BLACK HISTORY TRIBUTE
ROBERTA BROWN FORD
Roberta was born November 12, 1912 in Jakin, Georgia. Her parents were Toby and Viola Brown. She received her early childhood education in Jakin, Georgia. In order to receive quality secondary education, her parents sought various sources. She was fortunate to be accepted into Allen Normal School in Thomasville, Georgia. The challenge was transportation to Thomasville. As a young girl she caught a ride with the mail carrier to Donalsonville, Georgia and from there bus transportation of some sort to Thomasville. At Allen Normal, she paid for her tuition by providing domestic service to plantation owners who were sponsoring the school. She would often speak of the rich education experience especially the Latin classes. Mrs. Currethurs, a Quaker was apparently one of her favorite teachers. The history of Allen Normal can be found at Jack Hadley Black History Museum in Thomasville, Georgia.
Roberta’s parents Toby and Viola were progressive and believed in seeking the best education for their children. Six of the nine children received a degree beyond high school. Two presumed a trade, and one chose to be a housewife. Roberta continued her education at Fort Valley Normal School. After graduation Roberta returned to Jakin, Georgia to teach at Mt. Meig School, a one room school just across the road where she grew up and lived until she passed away. Some of her students were her brother in law’s children, second cousins, her husband’s first cousins and many of whom was very near her age.
After her marriage to Joshua C. Ford Sr., she left the teaching profession to help him with the family farming operation and to raise a family of six. Joshua passed away at an early age and unfortunately crops were still in the field. The family and friends assisted with harvest. With no other means of income she took on the task of managing a portion of the farm. Her two young sons did not have the maturity or skills to operate tractors and other farm machinery they owned so she purchased a mule and with the help of the immediate family for years they produced crops and livestock on 60 acres. Roberta was a strong lady. She used her ability to communicate and convinced farm creditors and suppliers that she could keep the farm and make the farm productive. As with farm operations she had some good years and not so good years. Occasionally, she would use her skills providing clerical work and horticulture skills to assist a nurseryman in order to supplement the family income. Like her father and mother, she valued an education. She knew what it took to get a quality education. Using farm resources and a combination of her ability to make other connections, five of her six children attended college and one sought a trade and eventually owned her own business. One of her greatest contributions was to help other children to seek higher education. She was influential in helping many with college applications, and helping them find resources to attend college and trade school. Using her writing skills, she helped many people in the community to craft letters, understand correspondence, write speeches, complete government and non-governmental applications. She is credited with crafting letters for people in the community that helped some people save their land. She also helped students write essays and gave them the courage to present them. Older people in the community would say she could “pull a pen.” That was a complement for a good writer. Because of her desire to teach and provide outreach she has a desire to help uplift people in her community by participating in the local community organizations such as Parent Teachers Association. She was not one to be out front on issues but she would support those in leadership. One of her mottos was “Do a good job, but do not do things for form or fashion and outside show to the world”.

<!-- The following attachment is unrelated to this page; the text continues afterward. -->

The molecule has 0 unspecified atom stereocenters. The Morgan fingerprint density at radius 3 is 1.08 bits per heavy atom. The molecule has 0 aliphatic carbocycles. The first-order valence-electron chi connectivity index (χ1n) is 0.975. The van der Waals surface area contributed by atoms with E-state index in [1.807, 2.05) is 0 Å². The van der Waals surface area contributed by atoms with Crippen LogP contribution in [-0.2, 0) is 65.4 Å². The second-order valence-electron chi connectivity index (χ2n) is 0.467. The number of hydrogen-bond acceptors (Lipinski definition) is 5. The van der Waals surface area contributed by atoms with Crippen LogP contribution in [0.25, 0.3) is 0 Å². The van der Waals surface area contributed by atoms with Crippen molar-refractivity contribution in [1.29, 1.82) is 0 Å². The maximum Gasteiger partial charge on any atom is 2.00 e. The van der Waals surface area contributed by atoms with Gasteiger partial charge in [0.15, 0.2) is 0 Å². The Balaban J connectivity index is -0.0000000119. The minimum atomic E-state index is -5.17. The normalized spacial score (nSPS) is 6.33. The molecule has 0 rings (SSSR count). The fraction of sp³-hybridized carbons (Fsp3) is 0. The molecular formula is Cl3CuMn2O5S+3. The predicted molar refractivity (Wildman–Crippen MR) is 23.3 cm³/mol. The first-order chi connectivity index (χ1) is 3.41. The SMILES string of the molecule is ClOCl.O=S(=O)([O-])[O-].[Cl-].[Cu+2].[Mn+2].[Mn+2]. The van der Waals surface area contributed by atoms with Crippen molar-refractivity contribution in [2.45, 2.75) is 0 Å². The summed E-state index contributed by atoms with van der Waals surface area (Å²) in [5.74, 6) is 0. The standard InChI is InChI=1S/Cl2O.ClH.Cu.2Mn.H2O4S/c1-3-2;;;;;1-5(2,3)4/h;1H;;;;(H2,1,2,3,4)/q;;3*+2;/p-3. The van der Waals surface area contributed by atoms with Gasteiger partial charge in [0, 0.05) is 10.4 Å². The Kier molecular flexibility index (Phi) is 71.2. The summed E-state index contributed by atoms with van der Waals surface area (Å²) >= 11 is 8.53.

In the early 50s her neighbor’s child, Isabelle Daniels a Tigerbell at Tennessee State University and Olympic track winner was competing around. The lifeline for information from the media to the community about her success was orchestrated by Roberta. When Isabelle returned home to our tiny rural community, who else but Roberta was able to get her an opportunity to tell her story on local TV in Dothan, Alabama. That was a time when few people in the community had a television. Three or four families gathered at one house to view her interview. All could not get in the house, therefore they had to view through open windows. She was always paving the way for others and not looking for any credit. As was her motto “Don't do things for form or fashion and outside show to the world.” Roberta B. Ford, my dear, you are my Black History Hero.